Antofagasta – The Atacama Desert

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I was woken up by a loud warning siren around 4:30 a.m. on Sunday morning.

I opened my eyes and closed them again. Probably just a test. We had those in France too. The civil defence siren sounds on the first Wednesday of each month at noon across the country, which my parents found pretty convenient to remember the date and time. “Ah, it’s noon,” my mom would say. “Oh, it’s Wednesday,” my dad would add.

Then the siren blared again.

Feng was awake too. “Reminds me of fire drills in fucking Australian hostels,” I muttered.

The siren blared again.

We stepped onto the balcony. No one seemed to be rushing out. The neighbours were still partying, the two cats were still chasing each other in the courtyard seven floors below, there was no traffic in the street.

Feng turned the TV on. “I don’t think they have minute-by-minute Fox New-style programs here,” I said. Toy Story was on. He changed the channel. Football game. He started watching, distracted. I sighed. “Whatever. I’m going to bed. Wake me up if you see a wave coming.”

Don’t hold your breath—this is the most anticlimactic ending ever. We went back to sleep and absolutely nothing happened. Worse, I have no idea why we heard the warning siren and what it was supposed to warn us of. I’m guessing it was a test, a long one.

But this reminded me Antofagasta isn’t all sunshine, Pacific Ocean and sea lions. There are tsunami evacuation route signs along the coast and the region is prone to earthquakes.

It’s not all mall culture and hot dog binge eating either around here, which is why I wanted to explore “the hills” and the mining side of the city. Of course, I wouldn’t have access to one of the copper mines. Still, there were cultural clues I couldn’t ignore—we were in a mining city.

The cheap hotels, the red-light district, the cases of liquor and beer at the supermarket, for instance. It was the weekend. Miners relax on weekends and yes, apparently, for many “relaxing” included getting drunk and staring at the waitress’s ass.

There were murals dedicated to miners, many political graffiti related to tough working conditions in mines, helmet-shaped keychains made of copper and bearing the number “33”—a reference to the 2010 Copiapó mining accident and the 33 trapped miners—, a protest where people were demanding better access to water.

Mostly, I wanted to go “up hill.” It was easy to see that the nicest residential districts were close to the coastal edge of the city. Higher, far from the ocean, houses were shabbier. It would have been Rio de Janeiro, I would have used the word “favelas.”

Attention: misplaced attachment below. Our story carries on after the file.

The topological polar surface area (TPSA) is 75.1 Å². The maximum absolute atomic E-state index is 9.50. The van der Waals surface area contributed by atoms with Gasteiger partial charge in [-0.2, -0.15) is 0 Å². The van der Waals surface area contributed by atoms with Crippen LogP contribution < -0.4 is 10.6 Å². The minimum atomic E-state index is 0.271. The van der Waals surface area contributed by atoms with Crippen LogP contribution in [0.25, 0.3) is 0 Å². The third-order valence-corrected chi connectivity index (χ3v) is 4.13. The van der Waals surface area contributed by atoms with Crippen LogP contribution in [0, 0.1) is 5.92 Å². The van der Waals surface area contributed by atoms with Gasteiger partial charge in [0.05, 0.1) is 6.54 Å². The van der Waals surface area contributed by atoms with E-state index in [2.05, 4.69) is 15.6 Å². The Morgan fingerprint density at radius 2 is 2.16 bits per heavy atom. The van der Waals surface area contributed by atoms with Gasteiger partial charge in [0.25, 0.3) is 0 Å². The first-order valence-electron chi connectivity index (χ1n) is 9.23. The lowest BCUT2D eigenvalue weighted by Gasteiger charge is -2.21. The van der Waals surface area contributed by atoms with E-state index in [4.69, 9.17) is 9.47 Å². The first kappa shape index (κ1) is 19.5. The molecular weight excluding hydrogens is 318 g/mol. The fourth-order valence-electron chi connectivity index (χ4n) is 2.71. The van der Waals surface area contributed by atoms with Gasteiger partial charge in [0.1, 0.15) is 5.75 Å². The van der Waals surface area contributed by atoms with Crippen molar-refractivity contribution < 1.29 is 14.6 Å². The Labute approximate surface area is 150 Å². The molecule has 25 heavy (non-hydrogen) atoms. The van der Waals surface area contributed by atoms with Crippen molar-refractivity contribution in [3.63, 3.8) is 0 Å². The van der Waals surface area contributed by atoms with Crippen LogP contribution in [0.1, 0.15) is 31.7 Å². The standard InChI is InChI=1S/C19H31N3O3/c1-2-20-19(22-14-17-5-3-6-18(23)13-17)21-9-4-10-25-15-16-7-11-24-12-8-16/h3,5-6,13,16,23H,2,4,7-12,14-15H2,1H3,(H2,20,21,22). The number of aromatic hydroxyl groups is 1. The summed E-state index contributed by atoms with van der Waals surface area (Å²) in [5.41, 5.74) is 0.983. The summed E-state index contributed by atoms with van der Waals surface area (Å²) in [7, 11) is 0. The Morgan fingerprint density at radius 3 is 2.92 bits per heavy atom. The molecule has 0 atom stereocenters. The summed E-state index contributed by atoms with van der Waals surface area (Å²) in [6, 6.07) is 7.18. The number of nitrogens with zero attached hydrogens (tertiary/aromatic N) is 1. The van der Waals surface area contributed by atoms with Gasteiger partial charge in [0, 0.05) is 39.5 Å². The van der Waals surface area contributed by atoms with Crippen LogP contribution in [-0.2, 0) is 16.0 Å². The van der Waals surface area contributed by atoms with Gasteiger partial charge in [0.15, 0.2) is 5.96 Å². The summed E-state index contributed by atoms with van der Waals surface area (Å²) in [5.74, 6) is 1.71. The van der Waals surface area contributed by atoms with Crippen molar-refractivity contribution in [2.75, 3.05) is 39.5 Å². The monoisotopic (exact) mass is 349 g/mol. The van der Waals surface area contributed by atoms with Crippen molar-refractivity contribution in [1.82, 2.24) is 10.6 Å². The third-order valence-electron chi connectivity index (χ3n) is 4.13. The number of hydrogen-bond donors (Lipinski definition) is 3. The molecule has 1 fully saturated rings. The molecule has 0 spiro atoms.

Past Avenida Argentina, I was definitely in the working-class neighbourhood. Sidewalks weren’t nicely paved anymore—it was just sand and rock. Workwear was drying on roofs or on balconies. Cars were older, covered in dust. The second level of many houses was just concrete pillars, as if a few more pay cheques were needed to put a roof on it and finish the damn thing.

I don’t know much about miners but I can tell you many seem to spend their Sunday sitting in front of their house, drinking and listening to melancholic tunes, staring off into the distance—looking toward the ocean side below, though, not the desert in front of them.

They’ll be back at work on Monday, in often precarious working conditions.

Antofagasta: in the desert, you get thirsty

Antofagasta: in the desert, you get thirsty

Estadio Regional

Estadio Regional

Mercado Central

Plaza Colón and Torre del Reloj

Quiet downtown street on Sunday

Av. Iquique, a fuente de soda with the local favoruite, i.e. hot dogs

Av. Iquique, the mining railway

Av. Iquique, the mining railway

Pedestrian street Arturo Prat

Bandera Bicentenario

Paseo del Mar Antofagasta, looking toward the cerros

Corner store on Avenida Argentina

Liquor store on Avenida Argentina

Arturo Prat, going toward the mountains

The railway crossing “dividing” the rich and poor districts (the poorer being uphill)

The railway crossing “dividing” the rich and poor districts

The railway crossing “dividing” the rich and poor districts

The railway crossing “dividing” the rich and poor districts

Sand, so much sand…

Cactus and the cerros

Up in the hills

Up in the hills

Up in the hills

Up in the hills

The hills from the Paseo del Mar

Pedestrian Manuel Antonio Matta

Antofagasta around 10 p.m.

Antofagasta around 10 p.m.


About Author

French woman in English Canada. World citizen, new mom, traveler, translator, writer and photographer. Looking for comrades to start a new revolution.


  1. Martin Penwald on

    Hey, due to the huge demand for electric véhicules, price for copper is very high. Miners will get a huge rise…

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